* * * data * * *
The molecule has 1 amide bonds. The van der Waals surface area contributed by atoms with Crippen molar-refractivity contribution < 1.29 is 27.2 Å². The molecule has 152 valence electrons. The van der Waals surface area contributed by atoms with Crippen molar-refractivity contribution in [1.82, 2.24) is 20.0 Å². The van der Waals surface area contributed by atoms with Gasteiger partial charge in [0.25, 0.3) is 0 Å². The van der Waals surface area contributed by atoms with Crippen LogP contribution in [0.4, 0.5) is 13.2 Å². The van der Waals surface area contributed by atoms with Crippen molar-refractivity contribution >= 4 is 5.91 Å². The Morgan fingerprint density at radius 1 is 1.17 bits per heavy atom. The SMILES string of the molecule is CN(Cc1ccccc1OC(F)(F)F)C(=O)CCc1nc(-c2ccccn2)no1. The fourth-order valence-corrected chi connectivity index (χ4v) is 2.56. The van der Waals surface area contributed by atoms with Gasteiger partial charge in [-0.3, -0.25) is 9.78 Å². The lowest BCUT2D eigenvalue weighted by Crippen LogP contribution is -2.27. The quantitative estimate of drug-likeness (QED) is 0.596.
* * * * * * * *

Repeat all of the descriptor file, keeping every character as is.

The molecule has 1 amide bonds. The van der Waals surface area contributed by atoms with Crippen molar-refractivity contribution < 1.29 is 27.2 Å². The molecule has 152 valence electrons. The van der Waals surface area contributed by atoms with Crippen molar-refractivity contribution in [1.82, 2.24) is 20.0 Å². The van der Waals surface area contributed by atoms with Gasteiger partial charge in [0.25, 0.3) is 0 Å². The van der Waals surface area contributed by atoms with Crippen LogP contribution in [0.4, 0.5) is 13.2 Å². The van der Waals surface area contributed by atoms with Crippen molar-refractivity contribution >= 4 is 5.91 Å². The Morgan fingerprint density at radius 1 is 1.17 bits per heavy atom. The SMILES string of the molecule is CN(Cc1ccccc1OC(F)(F)F)C(=O)CCc1nc(-c2ccccn2)no1. The fourth-order valence-corrected chi connectivity index (χ4v) is 2.56. The van der Waals surface area contributed by atoms with Gasteiger partial charge in [-0.3, -0.25) is 9.78 Å². The lowest BCUT2D eigenvalue weighted by Crippen LogP contribution is -2.27. The quantitative estimate of drug-likeness (QED) is 0.596.